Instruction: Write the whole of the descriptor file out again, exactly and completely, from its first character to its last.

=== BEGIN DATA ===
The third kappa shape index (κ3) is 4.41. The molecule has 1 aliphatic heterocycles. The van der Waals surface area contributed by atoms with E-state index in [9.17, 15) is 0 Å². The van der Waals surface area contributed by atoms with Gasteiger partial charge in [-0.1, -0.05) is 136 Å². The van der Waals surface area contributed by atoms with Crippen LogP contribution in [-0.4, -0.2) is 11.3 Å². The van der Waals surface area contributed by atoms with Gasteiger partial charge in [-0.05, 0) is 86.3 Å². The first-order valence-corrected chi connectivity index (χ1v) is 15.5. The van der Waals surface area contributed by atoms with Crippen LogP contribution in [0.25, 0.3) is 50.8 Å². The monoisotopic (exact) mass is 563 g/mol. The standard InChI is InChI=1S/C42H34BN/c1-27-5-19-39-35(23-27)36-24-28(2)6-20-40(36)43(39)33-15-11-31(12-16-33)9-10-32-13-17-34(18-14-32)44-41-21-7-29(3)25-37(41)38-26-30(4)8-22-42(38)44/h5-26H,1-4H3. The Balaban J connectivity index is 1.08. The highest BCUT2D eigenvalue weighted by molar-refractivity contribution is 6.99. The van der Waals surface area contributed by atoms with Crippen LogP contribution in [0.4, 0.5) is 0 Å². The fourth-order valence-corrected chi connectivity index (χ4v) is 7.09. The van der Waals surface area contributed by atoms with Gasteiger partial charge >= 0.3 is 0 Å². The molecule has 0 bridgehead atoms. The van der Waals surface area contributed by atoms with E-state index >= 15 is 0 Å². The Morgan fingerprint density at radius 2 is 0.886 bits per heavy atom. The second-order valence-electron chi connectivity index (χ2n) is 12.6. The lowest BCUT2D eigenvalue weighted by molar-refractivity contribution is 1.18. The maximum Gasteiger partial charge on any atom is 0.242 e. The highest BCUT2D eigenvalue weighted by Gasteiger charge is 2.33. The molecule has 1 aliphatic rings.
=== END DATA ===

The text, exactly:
The third kappa shape index (κ3) is 4.41. The molecule has 1 aliphatic heterocycles. The van der Waals surface area contributed by atoms with E-state index in [9.17, 15) is 0 Å². The van der Waals surface area contributed by atoms with Gasteiger partial charge in [-0.1, -0.05) is 136 Å². The van der Waals surface area contributed by atoms with Crippen LogP contribution in [-0.4, -0.2) is 11.3 Å². The van der Waals surface area contributed by atoms with Gasteiger partial charge in [-0.05, 0) is 86.3 Å². The first-order valence-corrected chi connectivity index (χ1v) is 15.5. The van der Waals surface area contributed by atoms with Crippen LogP contribution in [0.25, 0.3) is 50.8 Å². The monoisotopic (exact) mass is 563 g/mol. The standard InChI is InChI=1S/C42H34BN/c1-27-5-19-39-35(23-27)36-24-28(2)6-20-40(36)43(39)33-15-11-31(12-16-33)9-10-32-13-17-34(18-14-32)44-41-21-7-29(3)25-37(41)38-26-30(4)8-22-42(38)44/h5-26H,1-4H3. The Balaban J connectivity index is 1.08. The highest BCUT2D eigenvalue weighted by molar-refractivity contribution is 6.99. The van der Waals surface area contributed by atoms with Crippen LogP contribution in [0.4, 0.5) is 0 Å². The fourth-order valence-corrected chi connectivity index (χ4v) is 7.09. The van der Waals surface area contributed by atoms with Gasteiger partial charge >= 0.3 is 0 Å². The molecule has 0 bridgehead atoms. The van der Waals surface area contributed by atoms with E-state index >= 15 is 0 Å². The Morgan fingerprint density at radius 2 is 0.886 bits per heavy atom. The second-order valence-electron chi connectivity index (χ2n) is 12.6. The lowest BCUT2D eigenvalue weighted by molar-refractivity contribution is 1.18. The maximum Gasteiger partial charge on any atom is 0.242 e. The highest BCUT2D eigenvalue weighted by Gasteiger charge is 2.33. The molecule has 1 aliphatic rings.